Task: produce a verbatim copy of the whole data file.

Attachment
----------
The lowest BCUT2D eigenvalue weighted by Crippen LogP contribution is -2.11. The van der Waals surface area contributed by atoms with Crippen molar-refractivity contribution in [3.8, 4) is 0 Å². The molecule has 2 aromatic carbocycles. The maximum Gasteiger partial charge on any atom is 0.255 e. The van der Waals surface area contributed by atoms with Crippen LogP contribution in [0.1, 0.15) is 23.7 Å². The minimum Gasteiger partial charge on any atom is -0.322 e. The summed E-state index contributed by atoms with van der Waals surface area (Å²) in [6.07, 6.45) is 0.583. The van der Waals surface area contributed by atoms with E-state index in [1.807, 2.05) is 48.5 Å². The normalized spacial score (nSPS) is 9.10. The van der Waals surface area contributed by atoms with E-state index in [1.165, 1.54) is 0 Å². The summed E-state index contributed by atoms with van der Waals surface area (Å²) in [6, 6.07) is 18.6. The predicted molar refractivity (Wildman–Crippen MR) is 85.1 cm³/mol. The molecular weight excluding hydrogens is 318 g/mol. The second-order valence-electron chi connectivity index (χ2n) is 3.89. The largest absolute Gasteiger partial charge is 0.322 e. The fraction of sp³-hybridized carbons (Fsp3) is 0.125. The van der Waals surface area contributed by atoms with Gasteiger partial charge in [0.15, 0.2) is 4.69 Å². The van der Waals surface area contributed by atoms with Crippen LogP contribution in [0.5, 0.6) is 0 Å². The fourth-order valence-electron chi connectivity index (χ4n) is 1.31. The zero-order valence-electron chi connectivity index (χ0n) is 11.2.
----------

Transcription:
The lowest BCUT2D eigenvalue weighted by Crippen LogP contribution is -2.11. The van der Waals surface area contributed by atoms with Crippen molar-refractivity contribution in [3.8, 4) is 0 Å². The molecule has 2 aromatic carbocycles. The maximum Gasteiger partial charge on any atom is 0.255 e. The van der Waals surface area contributed by atoms with Crippen LogP contribution in [0.1, 0.15) is 23.7 Å². The minimum Gasteiger partial charge on any atom is -0.322 e. The summed E-state index contributed by atoms with van der Waals surface area (Å²) in [6.07, 6.45) is 0.583. The van der Waals surface area contributed by atoms with E-state index in [1.807, 2.05) is 48.5 Å². The normalized spacial score (nSPS) is 9.10. The van der Waals surface area contributed by atoms with E-state index in [1.165, 1.54) is 0 Å². The summed E-state index contributed by atoms with van der Waals surface area (Å²) in [6, 6.07) is 18.6. The predicted molar refractivity (Wildman–Crippen MR) is 85.1 cm³/mol. The molecular weight excluding hydrogens is 318 g/mol. The second-order valence-electron chi connectivity index (χ2n) is 3.89. The largest absolute Gasteiger partial charge is 0.322 e. The fraction of sp³-hybridized carbons (Fsp3) is 0.125. The van der Waals surface area contributed by atoms with Gasteiger partial charge in [0.15, 0.2) is 4.69 Å². The van der Waals surface area contributed by atoms with Crippen LogP contribution in [0.5, 0.6) is 0 Å². The fourth-order valence-electron chi connectivity index (χ4n) is 1.31. The zero-order valence-electron chi connectivity index (χ0n) is 11.2.